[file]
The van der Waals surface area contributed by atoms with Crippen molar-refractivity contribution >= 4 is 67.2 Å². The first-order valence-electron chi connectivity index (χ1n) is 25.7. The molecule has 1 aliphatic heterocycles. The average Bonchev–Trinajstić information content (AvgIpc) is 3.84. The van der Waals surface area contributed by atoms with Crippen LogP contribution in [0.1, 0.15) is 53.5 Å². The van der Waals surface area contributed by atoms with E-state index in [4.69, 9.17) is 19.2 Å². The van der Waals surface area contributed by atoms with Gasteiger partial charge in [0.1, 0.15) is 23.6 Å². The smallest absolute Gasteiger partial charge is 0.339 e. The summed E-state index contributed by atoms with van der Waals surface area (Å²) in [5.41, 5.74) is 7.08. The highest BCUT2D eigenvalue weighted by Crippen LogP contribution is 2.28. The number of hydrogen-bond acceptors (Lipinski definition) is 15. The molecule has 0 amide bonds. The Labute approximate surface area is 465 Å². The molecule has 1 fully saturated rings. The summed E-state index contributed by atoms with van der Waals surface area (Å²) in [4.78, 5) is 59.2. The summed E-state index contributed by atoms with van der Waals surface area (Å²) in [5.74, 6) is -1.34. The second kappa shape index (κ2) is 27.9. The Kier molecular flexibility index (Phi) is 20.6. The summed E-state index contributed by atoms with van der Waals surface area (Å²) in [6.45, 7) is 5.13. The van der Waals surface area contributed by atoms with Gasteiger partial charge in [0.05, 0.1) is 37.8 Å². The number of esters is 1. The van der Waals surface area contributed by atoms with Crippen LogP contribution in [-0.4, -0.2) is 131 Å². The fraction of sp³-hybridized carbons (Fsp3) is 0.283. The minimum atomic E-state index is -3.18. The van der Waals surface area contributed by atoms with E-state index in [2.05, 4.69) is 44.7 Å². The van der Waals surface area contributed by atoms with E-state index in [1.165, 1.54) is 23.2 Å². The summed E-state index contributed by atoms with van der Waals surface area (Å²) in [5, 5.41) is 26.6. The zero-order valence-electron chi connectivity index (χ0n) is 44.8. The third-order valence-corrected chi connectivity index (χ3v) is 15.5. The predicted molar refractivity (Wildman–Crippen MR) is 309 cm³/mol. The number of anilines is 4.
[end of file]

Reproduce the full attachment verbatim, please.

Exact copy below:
The van der Waals surface area contributed by atoms with Crippen molar-refractivity contribution >= 4 is 67.2 Å². The first-order valence-electron chi connectivity index (χ1n) is 25.7. The molecule has 1 aliphatic heterocycles. The average Bonchev–Trinajstić information content (AvgIpc) is 3.84. The van der Waals surface area contributed by atoms with Crippen LogP contribution in [0.1, 0.15) is 53.5 Å². The van der Waals surface area contributed by atoms with E-state index in [4.69, 9.17) is 19.2 Å². The van der Waals surface area contributed by atoms with Gasteiger partial charge in [0.1, 0.15) is 23.6 Å². The smallest absolute Gasteiger partial charge is 0.339 e. The summed E-state index contributed by atoms with van der Waals surface area (Å²) in [5.41, 5.74) is 7.08. The highest BCUT2D eigenvalue weighted by Crippen LogP contribution is 2.28. The number of hydrogen-bond acceptors (Lipinski definition) is 15. The molecule has 0 amide bonds. The Labute approximate surface area is 465 Å². The molecule has 1 fully saturated rings. The summed E-state index contributed by atoms with van der Waals surface area (Å²) in [4.78, 5) is 59.2. The summed E-state index contributed by atoms with van der Waals surface area (Å²) in [5.74, 6) is -1.34. The second kappa shape index (κ2) is 27.9. The Kier molecular flexibility index (Phi) is 20.6. The summed E-state index contributed by atoms with van der Waals surface area (Å²) in [6.45, 7) is 5.13. The van der Waals surface area contributed by atoms with Gasteiger partial charge in [0.05, 0.1) is 37.8 Å². The number of esters is 1. The van der Waals surface area contributed by atoms with Crippen LogP contribution in [-0.4, -0.2) is 131 Å². The fraction of sp³-hybridized carbons (Fsp3) is 0.283. The minimum atomic E-state index is -3.18. The van der Waals surface area contributed by atoms with E-state index in [2.05, 4.69) is 44.7 Å². The van der Waals surface area contributed by atoms with E-state index in [1.165, 1.54) is 23.2 Å². The summed E-state index contributed by atoms with van der Waals surface area (Å²) in [5, 5.41) is 26.6. The zero-order valence-electron chi connectivity index (χ0n) is 44.8. The third-order valence-corrected chi connectivity index (χ3v) is 15.5. The predicted molar refractivity (Wildman–Crippen MR) is 309 cm³/mol. The number of anilines is 4.